Climate change could spark cholera return

An increase in extreme rainstorms brought on by climate change could set the stage for a return of cholera to North America, according to a world-renowned water scientist.
Heavy rains last December left many areas in Western New Brunswick with flooding problems in low lying areas. An international water expert is warning that climate change could make it easier for waterborne diseases like cholera to return to North America. (David Smith/Canadian Press)

An increase in extreme rainstorms brought on by climate change could set the stage for a return of cholera to North America, according to a world-renowned water scientist.

Cholera used to occur in Montreal, Boston and New York, but the advent of water purification wiped it out by 1900. However, the erratic weather of the 21st century worries Rita Colwell, a professor on water-related public health issues at the University of Maryland and Johns Hopkins University.

"Perhaps if we have a breakdown in sewage treatment plants with severe weather patterns that this can then bring us to a risk of cholera, which we haven't had for over a hundred years," said Colwell, one of the speakers at this week's Canadian Water Network's annual conference in Ottawa.  

Nobody's really standing up and saying, " I'll be the leader."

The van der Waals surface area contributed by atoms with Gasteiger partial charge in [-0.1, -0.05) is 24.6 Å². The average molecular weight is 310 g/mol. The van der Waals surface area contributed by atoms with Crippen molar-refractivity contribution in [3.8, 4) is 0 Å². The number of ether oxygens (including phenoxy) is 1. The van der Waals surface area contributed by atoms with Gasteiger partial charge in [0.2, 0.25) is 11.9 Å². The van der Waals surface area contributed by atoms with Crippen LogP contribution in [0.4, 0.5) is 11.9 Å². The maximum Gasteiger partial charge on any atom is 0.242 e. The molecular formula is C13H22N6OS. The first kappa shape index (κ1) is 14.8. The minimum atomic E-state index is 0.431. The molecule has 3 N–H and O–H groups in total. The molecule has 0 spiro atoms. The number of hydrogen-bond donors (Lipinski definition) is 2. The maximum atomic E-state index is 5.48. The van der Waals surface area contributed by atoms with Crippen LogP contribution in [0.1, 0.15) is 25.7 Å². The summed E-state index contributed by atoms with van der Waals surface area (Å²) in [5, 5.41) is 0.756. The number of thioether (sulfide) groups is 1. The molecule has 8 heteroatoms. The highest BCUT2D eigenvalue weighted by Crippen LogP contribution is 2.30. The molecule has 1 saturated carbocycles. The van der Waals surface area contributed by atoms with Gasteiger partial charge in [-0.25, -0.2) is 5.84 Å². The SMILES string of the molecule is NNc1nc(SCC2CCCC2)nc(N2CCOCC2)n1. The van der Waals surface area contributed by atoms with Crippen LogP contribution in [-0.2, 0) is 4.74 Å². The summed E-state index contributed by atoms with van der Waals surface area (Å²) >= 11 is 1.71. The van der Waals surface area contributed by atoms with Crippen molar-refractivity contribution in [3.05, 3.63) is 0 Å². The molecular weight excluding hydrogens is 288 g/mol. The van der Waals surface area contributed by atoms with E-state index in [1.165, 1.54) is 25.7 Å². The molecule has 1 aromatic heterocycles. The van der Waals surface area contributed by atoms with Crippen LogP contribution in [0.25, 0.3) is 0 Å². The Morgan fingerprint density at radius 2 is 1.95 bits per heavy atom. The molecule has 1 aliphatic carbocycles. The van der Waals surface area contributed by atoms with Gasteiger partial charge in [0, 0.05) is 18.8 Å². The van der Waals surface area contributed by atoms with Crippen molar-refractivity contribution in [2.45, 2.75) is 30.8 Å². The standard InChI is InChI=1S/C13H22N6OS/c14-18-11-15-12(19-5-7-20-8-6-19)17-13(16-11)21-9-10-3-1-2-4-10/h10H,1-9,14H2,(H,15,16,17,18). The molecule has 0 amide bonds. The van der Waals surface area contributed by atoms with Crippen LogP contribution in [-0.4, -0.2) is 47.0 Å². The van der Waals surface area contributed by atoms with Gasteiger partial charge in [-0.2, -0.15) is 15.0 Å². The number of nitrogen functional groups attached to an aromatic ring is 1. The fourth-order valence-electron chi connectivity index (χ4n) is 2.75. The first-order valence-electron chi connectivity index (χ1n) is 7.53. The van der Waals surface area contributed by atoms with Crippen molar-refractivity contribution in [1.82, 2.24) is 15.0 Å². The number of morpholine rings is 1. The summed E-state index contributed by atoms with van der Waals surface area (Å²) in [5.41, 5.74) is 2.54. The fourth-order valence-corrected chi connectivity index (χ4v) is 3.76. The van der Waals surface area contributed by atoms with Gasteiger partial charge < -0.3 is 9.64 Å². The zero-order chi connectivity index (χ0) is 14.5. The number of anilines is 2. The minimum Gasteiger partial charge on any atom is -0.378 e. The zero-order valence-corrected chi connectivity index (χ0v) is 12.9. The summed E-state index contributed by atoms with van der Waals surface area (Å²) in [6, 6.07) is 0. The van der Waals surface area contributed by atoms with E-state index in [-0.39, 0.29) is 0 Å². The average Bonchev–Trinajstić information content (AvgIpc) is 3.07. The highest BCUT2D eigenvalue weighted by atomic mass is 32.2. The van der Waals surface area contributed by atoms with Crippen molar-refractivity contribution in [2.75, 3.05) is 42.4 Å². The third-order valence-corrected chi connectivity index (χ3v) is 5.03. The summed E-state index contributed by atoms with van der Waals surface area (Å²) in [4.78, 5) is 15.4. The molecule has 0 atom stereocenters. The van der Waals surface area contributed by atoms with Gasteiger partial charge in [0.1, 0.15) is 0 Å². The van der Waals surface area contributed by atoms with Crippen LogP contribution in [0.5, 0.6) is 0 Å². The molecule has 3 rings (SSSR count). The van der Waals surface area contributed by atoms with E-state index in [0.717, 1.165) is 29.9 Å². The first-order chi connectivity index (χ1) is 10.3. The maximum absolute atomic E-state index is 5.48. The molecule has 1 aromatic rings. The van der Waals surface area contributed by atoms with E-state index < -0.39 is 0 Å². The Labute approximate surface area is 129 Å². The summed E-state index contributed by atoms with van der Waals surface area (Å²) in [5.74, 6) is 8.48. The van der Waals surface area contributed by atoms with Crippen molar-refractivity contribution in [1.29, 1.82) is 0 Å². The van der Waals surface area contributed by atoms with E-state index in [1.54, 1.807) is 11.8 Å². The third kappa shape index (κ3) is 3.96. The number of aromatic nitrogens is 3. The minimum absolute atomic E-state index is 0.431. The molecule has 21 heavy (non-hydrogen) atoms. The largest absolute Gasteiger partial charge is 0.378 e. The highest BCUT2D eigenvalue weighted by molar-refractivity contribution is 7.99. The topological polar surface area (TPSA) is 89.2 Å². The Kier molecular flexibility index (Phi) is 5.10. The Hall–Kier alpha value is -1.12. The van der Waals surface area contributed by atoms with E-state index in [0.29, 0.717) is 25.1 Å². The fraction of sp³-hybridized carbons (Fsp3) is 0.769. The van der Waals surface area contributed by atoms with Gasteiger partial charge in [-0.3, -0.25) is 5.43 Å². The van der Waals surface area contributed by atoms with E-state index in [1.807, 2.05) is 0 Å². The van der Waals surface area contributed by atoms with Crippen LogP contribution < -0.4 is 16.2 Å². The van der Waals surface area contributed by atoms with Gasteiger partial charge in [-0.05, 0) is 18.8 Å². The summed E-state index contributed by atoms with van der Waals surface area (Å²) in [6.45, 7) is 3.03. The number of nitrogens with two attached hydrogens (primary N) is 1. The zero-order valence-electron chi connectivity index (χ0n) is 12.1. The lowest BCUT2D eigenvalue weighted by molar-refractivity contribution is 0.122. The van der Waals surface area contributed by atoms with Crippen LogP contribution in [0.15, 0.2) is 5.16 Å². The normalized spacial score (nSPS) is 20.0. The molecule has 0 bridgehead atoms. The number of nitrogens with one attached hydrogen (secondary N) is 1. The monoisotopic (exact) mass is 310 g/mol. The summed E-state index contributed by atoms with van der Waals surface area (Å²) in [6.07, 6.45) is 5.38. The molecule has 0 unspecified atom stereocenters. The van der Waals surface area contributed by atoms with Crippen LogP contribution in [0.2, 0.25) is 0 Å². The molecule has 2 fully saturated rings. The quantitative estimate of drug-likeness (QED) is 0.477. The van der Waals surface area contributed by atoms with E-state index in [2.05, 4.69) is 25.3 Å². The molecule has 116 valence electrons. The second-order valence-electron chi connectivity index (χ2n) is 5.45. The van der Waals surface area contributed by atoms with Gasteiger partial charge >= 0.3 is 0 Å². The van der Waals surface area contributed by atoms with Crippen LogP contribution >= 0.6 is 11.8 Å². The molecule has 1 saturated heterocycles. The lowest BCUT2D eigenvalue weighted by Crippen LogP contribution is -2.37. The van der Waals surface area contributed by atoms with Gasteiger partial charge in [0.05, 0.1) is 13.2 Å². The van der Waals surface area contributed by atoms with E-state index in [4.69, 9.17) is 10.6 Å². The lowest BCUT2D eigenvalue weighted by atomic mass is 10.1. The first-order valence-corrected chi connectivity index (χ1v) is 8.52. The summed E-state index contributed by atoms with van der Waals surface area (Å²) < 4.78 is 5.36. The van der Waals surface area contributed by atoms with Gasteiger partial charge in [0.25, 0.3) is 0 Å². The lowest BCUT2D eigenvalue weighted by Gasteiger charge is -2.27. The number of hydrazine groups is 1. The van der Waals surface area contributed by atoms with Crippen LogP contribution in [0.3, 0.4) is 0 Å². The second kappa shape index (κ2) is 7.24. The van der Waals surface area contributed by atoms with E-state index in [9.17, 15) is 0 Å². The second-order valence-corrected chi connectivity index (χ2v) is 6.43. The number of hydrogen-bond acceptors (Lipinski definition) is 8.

Colwell cited the July 2010 floods in Milwaukee, where the city's sewage system backed up and more than two billion gallons of untreated sewage and storm water poured into the streets.

Steve Hrudey, a University of Alberta public health engineer who is speaking at the Ottawa conference, couldn't agree more. But where Colwell is looking to the near future, Hrudey said he sees problems right now.

Hrudey, who recently authored a study for the Canadian public policy think-tank the CD Howe Institute, thinks the people who manage Canadian municipal water systems need to be better trained, better paid and given more resources — particularly in smaller communities.

"Drinking water — providing it safely, is a complex knowledge-based business and it's getting more complicated all the time," Hrudey said. "If you're in a community of 100, it's unlikely that you're a full-time water operator. You're probably responsible for snow removal and garbage removal and a few other things. What's the likelihood that you're going to be able to give the kind of attention to drinking water safety that it deserves?"  

Fragmented jurisdictions

The main problem in Canada is the patchwork of water management rules and regulations across the country.  

"Because of the fragmented jurisdiction in drinking water, nobody's really standing up and saying, 'I'll be the leader,'" Hrudey said.  

But Rob de Loe, a University of Waterloo governance expert specializing in water issues, told CBC News he doesn't think showing that kind of leadership on this issue is that easy. Much of the difficulty lies in the push and pull of running a federation such as Canada, where competing levels of government don't give up their areas of management easily, he said.  

"Half the battle seems to be trying to match up the natural units of water — like watersheds —with the administrative units that we've created  — like countries and provinces and municipalities, and they don't match up," de Loe said.

The Canadian Water Network offers research and policy advice on water issues. Its annual conference continues until Mar. 3.